I don’t remember much about the next Christmas, except that one of my parents got a gigantic Hershey’s Kiss. I kept looking at that present and wondered if they wanted to trade. Then again, there wasn’t any of my presents I was willing to part with, even for a piece of candy that would take me a week to eat. That would be the last Christmas in that house. We moved across town the following summer, and when Christmas came, I think my brother and I (translation: me) got my parents out of bed before 7:00. It was the only time my parents caved and let us wake up early.

I got Sick on Christmas

The next two Christmases were memorable, but not for Christmassy reasons. I’m in the third grade now, and this was the Christmas I got the Chicken Pox. This was a most inconvenient time for me to get the Chicken Pox and I was hoping I could go through life without the Chicken Pox. Alas, that was not to be. I survived my illness and the itching that came with it. That Christmas was the first time I ever heard of Calamine Lotion.

Christmas and the Chicken Pox came and went. The next Christmas I had a fever. I spent the morning trying to open presents while keeping a blanket wrapped around me. It was tough, but I managed it. My mother stayed home with me while Dad and the sibs went to my grandmother’s.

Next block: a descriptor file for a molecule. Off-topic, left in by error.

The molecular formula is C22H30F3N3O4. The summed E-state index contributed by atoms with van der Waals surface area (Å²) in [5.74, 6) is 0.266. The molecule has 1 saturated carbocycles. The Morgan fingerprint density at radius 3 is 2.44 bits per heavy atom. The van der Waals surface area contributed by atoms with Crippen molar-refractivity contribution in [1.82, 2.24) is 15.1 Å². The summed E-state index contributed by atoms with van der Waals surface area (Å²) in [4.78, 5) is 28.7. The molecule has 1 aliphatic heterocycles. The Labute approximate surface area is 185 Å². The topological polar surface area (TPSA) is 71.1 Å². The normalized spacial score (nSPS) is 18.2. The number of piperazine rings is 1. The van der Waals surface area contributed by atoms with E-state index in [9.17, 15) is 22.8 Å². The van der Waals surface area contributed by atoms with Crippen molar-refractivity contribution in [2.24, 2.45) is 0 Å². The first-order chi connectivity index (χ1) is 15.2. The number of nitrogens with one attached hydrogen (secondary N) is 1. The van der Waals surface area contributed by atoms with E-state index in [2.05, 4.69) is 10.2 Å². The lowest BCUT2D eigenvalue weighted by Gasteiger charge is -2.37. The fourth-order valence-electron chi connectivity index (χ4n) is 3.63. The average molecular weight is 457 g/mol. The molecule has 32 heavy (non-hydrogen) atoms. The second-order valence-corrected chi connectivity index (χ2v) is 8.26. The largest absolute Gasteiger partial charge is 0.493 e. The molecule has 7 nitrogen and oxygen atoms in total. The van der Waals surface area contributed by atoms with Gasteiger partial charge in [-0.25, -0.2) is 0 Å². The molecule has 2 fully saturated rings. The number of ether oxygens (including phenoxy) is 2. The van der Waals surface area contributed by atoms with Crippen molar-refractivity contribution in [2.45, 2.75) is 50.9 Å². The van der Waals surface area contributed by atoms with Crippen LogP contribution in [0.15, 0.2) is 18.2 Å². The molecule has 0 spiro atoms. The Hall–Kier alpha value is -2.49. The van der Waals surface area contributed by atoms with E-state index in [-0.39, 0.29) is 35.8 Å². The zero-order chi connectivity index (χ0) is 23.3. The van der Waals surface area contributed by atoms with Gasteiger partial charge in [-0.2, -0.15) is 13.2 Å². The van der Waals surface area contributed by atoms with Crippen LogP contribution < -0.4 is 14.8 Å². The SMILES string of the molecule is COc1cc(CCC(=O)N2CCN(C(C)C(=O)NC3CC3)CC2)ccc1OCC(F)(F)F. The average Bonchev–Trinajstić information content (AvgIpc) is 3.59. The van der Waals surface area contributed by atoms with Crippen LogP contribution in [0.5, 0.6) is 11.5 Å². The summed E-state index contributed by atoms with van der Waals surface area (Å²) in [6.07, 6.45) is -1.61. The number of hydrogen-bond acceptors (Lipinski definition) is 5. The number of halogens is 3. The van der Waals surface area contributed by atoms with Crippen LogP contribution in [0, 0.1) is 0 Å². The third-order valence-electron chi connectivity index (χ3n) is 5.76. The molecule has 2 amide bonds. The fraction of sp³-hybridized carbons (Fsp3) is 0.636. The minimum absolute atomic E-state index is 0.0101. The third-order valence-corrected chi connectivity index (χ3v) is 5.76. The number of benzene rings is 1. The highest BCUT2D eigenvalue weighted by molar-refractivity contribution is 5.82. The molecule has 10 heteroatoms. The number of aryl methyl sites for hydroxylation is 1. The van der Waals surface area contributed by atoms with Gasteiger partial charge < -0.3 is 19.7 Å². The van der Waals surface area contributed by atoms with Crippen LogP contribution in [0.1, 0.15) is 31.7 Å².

I (and Mom) missed out on seeing my aunts and uncles (and her in-laws), and all of the food that was spread out in the kitchen: the turkey, the ham, the lasagna, the “mud pudding” my aunt makes for every get-together. It hurts just to write about it. I didn’t miss out on the presents, though, and my father returned home with a big trash bag full of presents just for me. That made the illness a little more bearable.

Christmas Changed as I got Older

At this point in my life, I’ve become an altar boy at church. The mass schedule became critical. I could handle serving a Christmas Eve service or even a Midnight Mass. Anything in the morning, though, would cut into Christmas Morning. I couldn’t have that. Luckily, I wasn’t called away from my home on Christmas Morning. The Spirit of Christmas was watching over me.

I moved from elementary school to junior high school and Christmas Break became more appreciated. Something happened in high school. I’m not sure what it was, but I went from wanting to get out of bed and opening presents to seeing how late I could stay in bed. “The presents were there,” I told myself, “They’re not going anywhere.” But I was outvoted, and I got out of bed to see the gifts that were patiently waiting for me under the tree.